5 Tips on Fighting Gender Stereotypes and Raising Empowered Children.

This post was written as a contribution to the Boys vs. Girls Blog Carnival.  The participating bloggers are sharing their experiences, ideas, and opinions on why gender roles should be avoided in parenting and teaching practices.

Boys play with cars, trains, and tools. Girls play with dolls, dress-up, and princesses. For many parents this rings true but what happens when your boy wants to play with dolls or your daughter is more interested in playing with cars? For some parents this may make them feel uncomfortable. I think we must ask ourselves why it makes us uncomfortable. While I do think that there are inherent differences between boys and girls, I do not think they are as large as we tend to think and that they are in the ways in which we have come to think. Society has assigned certain stereotypes and roles to each gender that are often arbitrary and superficial. As parents we must question these stereotypes and roles and ask if they are in the best interest of our child. Many of these stereotypes can be harmful and limiting to our children.

To view the stereotypes taught to little girls one must only look through a toy catalog or turn on the TV. Girls are often taught that their appearance is what matters most – that they must be pretty, stylish, and even “sexy”. There are plenty examples to illustrate this: Bratz dolls, or the even creepier Bratz babies, or  the “sexy” makeovers of beloved cartoon characters like Dora the Explorer or Strawberry Shortcake, to see the ideas being marketed to little girls. To see the disturbing effects that these harmful stereotypes and ideals create you can view statistics such as these. In a survey of girls 9 and 10 years old, 40% have tried to lose weight, according to an ongoing study funded by the National Heart, Lung and Blood Institute. Girls and women are bombarded by unrealistic expectations of beauty and it starts at a very young age. If girls learn that their self worth is tied to superficial things such as their appearance they are never going to be able to achieve their potential and may suffer from low self esteem, depression, or an eating disorder.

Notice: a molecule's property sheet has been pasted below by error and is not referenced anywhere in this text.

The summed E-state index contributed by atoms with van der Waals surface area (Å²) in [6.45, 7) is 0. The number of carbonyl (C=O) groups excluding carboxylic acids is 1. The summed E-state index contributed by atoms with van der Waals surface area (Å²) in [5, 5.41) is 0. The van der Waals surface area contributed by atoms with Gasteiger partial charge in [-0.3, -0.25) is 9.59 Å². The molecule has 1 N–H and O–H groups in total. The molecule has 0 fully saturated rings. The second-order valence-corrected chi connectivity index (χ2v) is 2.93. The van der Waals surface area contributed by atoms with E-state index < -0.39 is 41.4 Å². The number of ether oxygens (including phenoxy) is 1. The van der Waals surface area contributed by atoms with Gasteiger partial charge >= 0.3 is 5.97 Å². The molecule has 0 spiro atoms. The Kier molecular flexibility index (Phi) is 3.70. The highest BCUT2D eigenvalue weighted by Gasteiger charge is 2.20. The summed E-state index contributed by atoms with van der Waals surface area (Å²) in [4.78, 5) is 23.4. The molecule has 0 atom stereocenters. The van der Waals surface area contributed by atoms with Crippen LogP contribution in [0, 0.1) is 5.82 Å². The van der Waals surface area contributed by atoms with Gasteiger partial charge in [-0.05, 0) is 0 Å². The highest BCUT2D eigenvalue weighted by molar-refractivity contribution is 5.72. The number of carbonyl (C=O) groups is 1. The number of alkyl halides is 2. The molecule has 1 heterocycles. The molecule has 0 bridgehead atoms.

bratz babies (1)

 

Another stereotype, that I am actually hesitant to address, is that of domestic role playing toys for girls. The reason I am hesitant to bring this up is because I think these types of toys are mostly good. Young children have great interest in role playing which includes playing with baby dolls, kitchens, and cleaning. My problem with these types of toys is the way that they are marketed. The first is they exclude boys. In our society boys are taught that being a “man” means shunning anything seen as feminine and this includes child care and housework. This means that little boys are missing out of the great benefit of this type of role playing. Most little boys grow up to be fathers and child care and housework should not be something that is taught to be beneath them. For little girls they are expected to play with these types of toys at the exclusion of other toys  because of the stereotypes that they are “girl” toys. Things like blocks are often seen as boy toys, while girls are expected to “play house” which puts girls at a disadvantage because blocks have so many developmental benefits. This is just one example.  When it comes to “boy toys and girl toys”, we must really ask ourselves why is a particular toy gendered? Does this stereotype put a limitations on my child? My daughter loves baby dolls more than any other kind of toy. That is fine! Good even. However, she also has cars, trains, and she loves dinosaurs and airplanes. The point is not to not let them play with a particular toy but instead to make sure that they have exposure to all kinds of toys and not limited based on their gender.

 

gender stereotypes

 

 

5 Tips for Empowering Boys and Girls

 

  • Buy and expose your child to gender neutral toys or toys of all kinds as much as possible. Also do not be rigid on what you allow your child to play with. For boys, let them play with baby dolls. For girls, let them play with cars. Not only let them but encourage it!
  • If you find yourself uncomfortable with your child playing with a particular toy, ask yourself why that is and try not to let your own hangups prevent your child from their natural curiosity and exploration.